For our habits: Don't work more than 40-50 hours a week. Cleverness starts when smartness is not enough. I've personally only been able to turn on being clever when I have deadlines I cannot possibly meet through sheer smartness and hard work anymore. And when I get clever, my output multiplies for each unit of time spent.

Purposefully listen to people outside of your bubble. People who don't look like you, people you don't understand but are getting what you want (MLM marketers anyone?), people delivering messages in formats you don't like but are killing it. Branch out. Listen. Distill what they're doing into components. Use the components that connect with you. Throw everything else out.

Here's some resources for marketing and sales:

  • Building a productized service with YouTube: Sunny Lenarduzzi's Authority Accelerator
  • Building a productized service with Ads: Sam Ovens' UpLevel Consulting
  • Sales Funnels: Russell Brunson's DotCom Secrets
  • Copywriting: Russell Brunson's Expert Secrets and Sam Cart's One Page Funnel


What's our advice for casezz users who are just starting out?

Market conditions and positioning have a far greater impact on the quickness of your success than product execution.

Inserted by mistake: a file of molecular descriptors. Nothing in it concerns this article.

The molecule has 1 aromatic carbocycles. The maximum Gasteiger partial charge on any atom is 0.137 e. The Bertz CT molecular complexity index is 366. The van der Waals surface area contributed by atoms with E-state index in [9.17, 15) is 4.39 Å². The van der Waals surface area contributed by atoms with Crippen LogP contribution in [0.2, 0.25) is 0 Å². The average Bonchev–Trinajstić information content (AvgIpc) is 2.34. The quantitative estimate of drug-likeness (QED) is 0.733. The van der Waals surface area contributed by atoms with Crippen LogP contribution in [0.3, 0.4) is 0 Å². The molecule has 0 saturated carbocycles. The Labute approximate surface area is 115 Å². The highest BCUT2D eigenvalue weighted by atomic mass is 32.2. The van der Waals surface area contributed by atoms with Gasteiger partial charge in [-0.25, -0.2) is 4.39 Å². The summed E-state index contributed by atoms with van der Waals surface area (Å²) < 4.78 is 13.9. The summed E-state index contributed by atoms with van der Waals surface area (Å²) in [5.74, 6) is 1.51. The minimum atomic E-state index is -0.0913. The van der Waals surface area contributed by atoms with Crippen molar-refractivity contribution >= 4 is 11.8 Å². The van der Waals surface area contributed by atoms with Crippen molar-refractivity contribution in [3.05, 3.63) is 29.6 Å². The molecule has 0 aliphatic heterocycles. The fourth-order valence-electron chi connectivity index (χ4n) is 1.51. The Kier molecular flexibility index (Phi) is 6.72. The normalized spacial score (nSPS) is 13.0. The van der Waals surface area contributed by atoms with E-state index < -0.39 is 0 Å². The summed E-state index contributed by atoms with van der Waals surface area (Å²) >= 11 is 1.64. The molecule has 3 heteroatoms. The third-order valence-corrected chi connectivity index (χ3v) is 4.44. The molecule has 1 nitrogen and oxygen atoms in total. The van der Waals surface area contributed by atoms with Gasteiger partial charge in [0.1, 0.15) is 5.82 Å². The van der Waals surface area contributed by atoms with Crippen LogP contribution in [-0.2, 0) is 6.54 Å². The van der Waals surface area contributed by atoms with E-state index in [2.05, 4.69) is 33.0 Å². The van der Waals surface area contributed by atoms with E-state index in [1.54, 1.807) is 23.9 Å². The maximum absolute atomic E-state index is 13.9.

An example for market conditions: Feedback Panda rode an awesomely timed wave when there weren't a lot of custom-built solutions for online teachers teaching English to Chinese kids. Their product execution was great, too, but in my estimation there's no doubt their market condition helped a lot.

An example for market positioning: It helps when there's a big gap left in the market where you have highly expensive solutions and then cheaper but less-than-tablestakes solutions. I believe Canny has positioned themselves wonderfully in their market.

Timing and positioning can be found iteratively but until then, you're going to find it takes longer to achieve the kind of success you want. We certainly are still in this camp.

Be careful who you take strategic and tactical advice from! :) If the person you're listening to is more than two or three years out from where you are, didn't face the same market conditions you are facing, and isn't resourcing their business the way you are, it's unlikely much of their strategic and tactical advice applies to you.



Result: $16,000 in September 2020

Tags: Business Entrepreneurship Google Health & Beauty Marketing Product Design Product management Services Small business Startups Women YouTube

What you think about the case study? (3)


You have done a great job! I also want to learn how to earn and receive a stable and profitable passive income!